Better Back Health: Avoiding Pain and Injury

Jay Stillman

3 min read

The second most common reason for seeing a doctor—and often a lawyer—is chronic back pain. In fact, it is estimated that from 60 to 100 million Americans suffer from back pain.

At Stillman and Friedland, we see many clients who suffer from chronic back pain, whether it is due to repetitive work injuries or sudden trauma. The good news is that you can help yourself feel better by keeping yourself fit and avoiding situations that may cause or exacerbate back injuries.

Most back problems are the result of injury to the lower back, which bears the most weight load and must also be flexible.

Have a look at why your lower back is so vulnerable:

Lumbar Spine Anatomy

With this understanding of the basic mechanics in mind, let’s look at some important tips to keep back pain at bay. The Mayo Clinic has advice which everyone can use, whether your job requires active lifting, or confines you to your chair in front of the computer. Remember that back injury is caused by these factors:

  • Strain—lifting or moving a heavy object stresses your back
  • Repetitious movement—damaging your back with cumulative smaller stresses
  • Poor posture—a combination of stress by distorting the natural position of the spine, as well as failing to use the muscles which help support your back

Here are some helpful tips to keep in mind:

  1. Assess what you are lifting before you lift it. Push against it to see how much resistance it gives you, and see if that it’s balanced and doesn’t shift. If it’s too heavy, get help. If you can lift it, bend from the knees and not the back, tense your stomach muscles and, keeping your feet apart, and lift holding the object as close to your body as you can. Putting things down correctly is also important for back health. To replace an object, reverse the process using a squatting motion, not bending over to set it down.Remember, especially in the early days after injury, even your coffee cup is a heavy item. When you either bend over or lift anything in one hand, put your other hand down on a supporting surface for extra back support.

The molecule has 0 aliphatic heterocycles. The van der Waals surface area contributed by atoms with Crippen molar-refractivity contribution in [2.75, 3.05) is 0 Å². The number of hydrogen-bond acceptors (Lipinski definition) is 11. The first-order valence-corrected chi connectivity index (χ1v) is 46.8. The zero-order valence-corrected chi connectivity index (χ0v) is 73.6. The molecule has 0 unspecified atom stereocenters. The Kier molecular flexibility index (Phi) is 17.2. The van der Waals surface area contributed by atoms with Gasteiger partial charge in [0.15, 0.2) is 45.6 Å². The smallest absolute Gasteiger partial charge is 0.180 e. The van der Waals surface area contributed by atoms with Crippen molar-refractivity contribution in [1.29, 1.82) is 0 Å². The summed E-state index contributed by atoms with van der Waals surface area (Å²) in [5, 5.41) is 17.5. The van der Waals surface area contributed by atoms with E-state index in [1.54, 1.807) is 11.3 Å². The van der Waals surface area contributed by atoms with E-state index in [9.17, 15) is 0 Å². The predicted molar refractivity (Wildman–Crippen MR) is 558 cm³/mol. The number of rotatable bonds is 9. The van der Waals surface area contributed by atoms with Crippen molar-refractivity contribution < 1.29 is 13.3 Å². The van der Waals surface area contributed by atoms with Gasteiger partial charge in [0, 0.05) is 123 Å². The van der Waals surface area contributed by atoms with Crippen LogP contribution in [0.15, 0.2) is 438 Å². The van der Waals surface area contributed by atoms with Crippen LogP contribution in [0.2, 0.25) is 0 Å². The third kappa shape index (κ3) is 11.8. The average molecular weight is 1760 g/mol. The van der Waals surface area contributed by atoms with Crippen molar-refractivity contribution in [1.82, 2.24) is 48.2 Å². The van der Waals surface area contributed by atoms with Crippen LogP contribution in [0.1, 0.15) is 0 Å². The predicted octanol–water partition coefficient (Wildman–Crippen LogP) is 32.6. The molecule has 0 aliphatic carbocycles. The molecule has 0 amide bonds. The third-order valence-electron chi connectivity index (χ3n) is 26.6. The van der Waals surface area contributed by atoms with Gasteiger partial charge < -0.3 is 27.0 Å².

2. If you lift or move items repetitively, make sure you stretch before starting. Take micro-breaks to stretch after you have performed a number of movements. If you need to carry items around, survey the terrain as you go. A sudden jolt on an uneven surface can add to back strain.
  3. Work to improve your posture by stretching and consciously using your stomach muscles. Make sure your chair is at the correct height, with your knees at right angles to the floor. Get up and stretch every 20-30 minutes. Use your lunch hour to take a walk—and walk while consciously pulling yourself up straight.

Refer to our previous post for videos and diagrams of the best stretches and be sure to work on building your “core” muscles, they support your entire body.

At Stillman and Friedland, we are here to help you all along the way to your recovery.

Because we care.

* This blog entry should not be construed as medical advice or treatment for any specific condition. Only a licensed medical professional can properly diagnose and treat medical conditions. If you have any question regarding your health, please consult with your healthcare provider.